Planned Parenthood is not an abortion mill. Only 3% of its services have to do with abortion counseling and procedures. That means that most women who walk into a Planned Parenthood facility do so for birth control, breast exams and Pap smears, and testing for STDs.  [Planned Parenthood’s 2008-2009 annual report states: “For the three million patients our doctors and nurses saw, we provided contraception (36 percent of our total services), testing and treatment for sexually transmitted infections (31 percent), cancer screening and prevention (17 percent), and abortion services (three percent).”]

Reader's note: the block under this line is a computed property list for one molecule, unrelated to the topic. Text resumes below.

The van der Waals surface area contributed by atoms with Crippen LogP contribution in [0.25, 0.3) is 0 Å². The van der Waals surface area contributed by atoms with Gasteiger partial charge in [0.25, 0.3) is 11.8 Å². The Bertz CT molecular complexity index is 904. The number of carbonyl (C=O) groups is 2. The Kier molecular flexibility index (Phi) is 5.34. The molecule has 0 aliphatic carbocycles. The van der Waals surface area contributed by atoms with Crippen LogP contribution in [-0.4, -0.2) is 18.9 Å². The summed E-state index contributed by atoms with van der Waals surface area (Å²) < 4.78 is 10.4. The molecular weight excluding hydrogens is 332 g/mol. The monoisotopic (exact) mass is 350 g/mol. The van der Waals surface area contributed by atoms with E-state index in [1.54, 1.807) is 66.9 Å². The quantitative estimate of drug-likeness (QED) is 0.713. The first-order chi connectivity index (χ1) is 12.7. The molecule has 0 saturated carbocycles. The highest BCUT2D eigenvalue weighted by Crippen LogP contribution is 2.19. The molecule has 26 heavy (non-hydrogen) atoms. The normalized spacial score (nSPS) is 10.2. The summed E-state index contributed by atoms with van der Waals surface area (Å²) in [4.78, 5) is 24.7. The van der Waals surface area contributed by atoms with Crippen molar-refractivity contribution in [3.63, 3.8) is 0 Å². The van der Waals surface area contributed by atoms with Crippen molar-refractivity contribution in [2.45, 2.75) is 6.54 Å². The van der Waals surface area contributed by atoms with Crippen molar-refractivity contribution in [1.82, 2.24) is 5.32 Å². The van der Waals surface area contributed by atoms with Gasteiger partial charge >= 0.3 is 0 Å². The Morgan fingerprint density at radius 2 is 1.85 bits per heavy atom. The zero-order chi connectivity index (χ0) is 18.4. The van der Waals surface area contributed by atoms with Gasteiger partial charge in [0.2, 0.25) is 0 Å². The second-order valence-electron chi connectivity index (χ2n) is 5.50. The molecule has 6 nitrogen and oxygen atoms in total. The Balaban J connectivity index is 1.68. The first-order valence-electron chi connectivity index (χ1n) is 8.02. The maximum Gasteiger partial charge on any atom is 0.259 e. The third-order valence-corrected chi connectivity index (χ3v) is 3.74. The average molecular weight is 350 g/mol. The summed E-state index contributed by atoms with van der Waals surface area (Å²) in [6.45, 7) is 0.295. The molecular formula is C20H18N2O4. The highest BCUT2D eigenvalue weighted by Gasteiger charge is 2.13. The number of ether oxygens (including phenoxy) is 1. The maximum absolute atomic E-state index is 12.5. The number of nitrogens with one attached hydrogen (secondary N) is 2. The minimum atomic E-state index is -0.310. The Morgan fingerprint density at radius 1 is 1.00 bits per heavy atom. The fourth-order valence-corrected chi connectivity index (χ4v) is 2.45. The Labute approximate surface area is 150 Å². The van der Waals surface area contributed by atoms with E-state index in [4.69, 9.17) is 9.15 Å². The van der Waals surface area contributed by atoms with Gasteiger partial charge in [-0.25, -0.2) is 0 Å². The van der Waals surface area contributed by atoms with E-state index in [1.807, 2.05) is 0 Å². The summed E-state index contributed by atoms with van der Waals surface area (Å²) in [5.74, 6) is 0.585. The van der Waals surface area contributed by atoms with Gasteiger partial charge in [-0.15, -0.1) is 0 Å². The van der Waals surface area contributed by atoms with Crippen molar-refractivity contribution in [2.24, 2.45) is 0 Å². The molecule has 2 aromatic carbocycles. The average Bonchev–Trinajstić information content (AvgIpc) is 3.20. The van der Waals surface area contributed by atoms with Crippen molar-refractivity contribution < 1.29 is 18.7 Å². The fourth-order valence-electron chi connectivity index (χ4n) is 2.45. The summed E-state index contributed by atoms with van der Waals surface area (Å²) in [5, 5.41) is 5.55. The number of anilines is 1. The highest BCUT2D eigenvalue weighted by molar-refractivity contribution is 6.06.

Estimated savings from this proposed bill are $347,000. That’s peanuts in a $3.6 trillion dollar federal budget, but one-third of the yearly income for Planned Parenthood. Where is that money going to come from if the federal government withdraws its support? But if the fact that Planned Parenthood offers abortion services at all bothers some people, then why not cut the amount being given to Planned Parenthood by the amount of its income that comes from abortions: 3%?  Why take away all federal support of an institution that provides essential health care for over 3 million women a year.?

Ironically, those who argue for limited government intervention are more than willing to put the government in charge of what women can do with their bodies. Government should never be about restricting choices, but about freedom.